Tuesday, April 12, 2016

N.Y. Mets: Las Vegas 51s 2016 Preview

From the desk of:  HEAD-BUTTING MR. MET

Home of the Las Vegas 51s

LAS VEGAS 51's: Should the Mets continue rolling the dice in Sin City? They've been lucky so far...

The New York Mets' player development agreement with the Las Vegas 51s expires this season.  Options for both teams are clear - come Autumn they must mutually renew for two, or four years, or part ways.

How did the Mets end up in the Nevada desert in the first place?

Many fingers point directly at Omar Minaya's regime.  After the 2006 season, Norfolk served the Mets with divorce papers, thus ending a 38 year relationship.  The displaced Mets wound up in New Orleans for a brief two year fling with the Zephyrs (whom won a division title in 2007, which incidentally remains their last).  But, that felt like exile more than anything.

Omar Minaya then seemingly found the Empire State promised land when he and the Buffalo Bisons entered into a PDA in September 2009.  But within short two years, Buffalo grew displeased with Minaya, whom was dismissed as Mets general manager, and replaced by Sandy Alderson.  The new Mets general manager succeeded in extending their strained agreement with the Bisons for another two seasons, but not a day longer.  Buffalo moved on from the Mets with haste after 2012 (citing a lack of talent among other their gripes).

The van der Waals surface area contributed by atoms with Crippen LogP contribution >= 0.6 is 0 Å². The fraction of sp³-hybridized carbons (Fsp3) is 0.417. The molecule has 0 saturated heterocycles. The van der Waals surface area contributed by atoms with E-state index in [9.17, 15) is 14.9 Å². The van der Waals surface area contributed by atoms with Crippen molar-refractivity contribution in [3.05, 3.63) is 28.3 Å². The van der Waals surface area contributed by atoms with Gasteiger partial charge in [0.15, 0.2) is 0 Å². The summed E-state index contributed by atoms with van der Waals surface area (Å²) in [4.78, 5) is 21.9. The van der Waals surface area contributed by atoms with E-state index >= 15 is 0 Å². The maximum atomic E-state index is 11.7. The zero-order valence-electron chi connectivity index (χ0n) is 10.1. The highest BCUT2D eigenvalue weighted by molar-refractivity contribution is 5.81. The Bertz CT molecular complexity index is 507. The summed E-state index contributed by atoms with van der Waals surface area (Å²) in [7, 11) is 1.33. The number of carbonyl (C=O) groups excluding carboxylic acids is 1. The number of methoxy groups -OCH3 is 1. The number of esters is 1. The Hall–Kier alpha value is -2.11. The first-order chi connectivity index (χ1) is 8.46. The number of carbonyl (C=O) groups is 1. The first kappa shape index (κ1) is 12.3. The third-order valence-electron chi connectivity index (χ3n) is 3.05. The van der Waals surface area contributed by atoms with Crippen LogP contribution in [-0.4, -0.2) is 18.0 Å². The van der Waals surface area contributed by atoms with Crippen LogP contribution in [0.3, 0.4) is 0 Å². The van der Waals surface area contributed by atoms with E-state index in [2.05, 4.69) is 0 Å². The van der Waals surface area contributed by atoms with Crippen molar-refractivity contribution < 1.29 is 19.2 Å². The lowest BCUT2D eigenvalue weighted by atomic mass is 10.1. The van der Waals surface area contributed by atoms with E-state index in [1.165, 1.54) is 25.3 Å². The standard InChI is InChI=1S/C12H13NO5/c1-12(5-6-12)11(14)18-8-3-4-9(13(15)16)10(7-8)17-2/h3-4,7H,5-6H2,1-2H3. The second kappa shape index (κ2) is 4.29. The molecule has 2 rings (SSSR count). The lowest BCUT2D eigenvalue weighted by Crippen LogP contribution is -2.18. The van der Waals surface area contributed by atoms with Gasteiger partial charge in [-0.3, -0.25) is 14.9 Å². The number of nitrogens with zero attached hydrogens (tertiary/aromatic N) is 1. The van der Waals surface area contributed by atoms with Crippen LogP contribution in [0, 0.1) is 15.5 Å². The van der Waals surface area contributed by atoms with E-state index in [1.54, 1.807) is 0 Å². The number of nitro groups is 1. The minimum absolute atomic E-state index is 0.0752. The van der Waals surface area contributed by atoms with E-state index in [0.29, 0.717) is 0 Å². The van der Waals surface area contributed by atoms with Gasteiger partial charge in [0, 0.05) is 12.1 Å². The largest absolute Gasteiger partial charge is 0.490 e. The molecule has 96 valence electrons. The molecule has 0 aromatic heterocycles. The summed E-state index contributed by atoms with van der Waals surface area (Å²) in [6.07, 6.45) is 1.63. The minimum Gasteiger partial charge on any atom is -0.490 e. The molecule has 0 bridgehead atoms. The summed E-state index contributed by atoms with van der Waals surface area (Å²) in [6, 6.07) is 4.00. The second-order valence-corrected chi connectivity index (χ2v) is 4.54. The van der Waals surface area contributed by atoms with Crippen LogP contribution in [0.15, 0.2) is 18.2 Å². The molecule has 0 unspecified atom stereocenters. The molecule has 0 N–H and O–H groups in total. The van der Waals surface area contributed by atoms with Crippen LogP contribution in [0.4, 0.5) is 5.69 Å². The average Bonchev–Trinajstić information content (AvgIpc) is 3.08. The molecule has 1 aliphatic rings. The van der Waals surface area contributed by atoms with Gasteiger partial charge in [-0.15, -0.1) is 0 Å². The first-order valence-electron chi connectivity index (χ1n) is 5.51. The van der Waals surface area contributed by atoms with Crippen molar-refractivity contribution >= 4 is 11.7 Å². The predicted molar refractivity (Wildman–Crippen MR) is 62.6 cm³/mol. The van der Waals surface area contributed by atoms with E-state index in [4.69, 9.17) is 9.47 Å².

In fact, a major PDA reshuffling took place between MLB clubs and respective AAA affiliated members during the 2012 Open Period.  When the musical chairs stopped, Las Vegas and the Mets were the proverbial last clubs standing, which effectively forced them into an agreement together.

The clubs even renewed their PDA in 2014.

For the Mets, affiliating with Las Vegas has helped removed some sense of being AAA nomads.  And in truth, the logistical effects Mets fans initially feared over having the team's affiliate so far away from New York City have proved negligible for three full seasons now.

From a Las Vegas fan's point of view, I suppose it's been both good and hot times in the city.  I don't think locals would disagree.  Once affiliated with the Mets, the 51s won back-to-back division titles in 2013 and 2014, and came just a game short of capturing a third straight PCL South Division flag last season.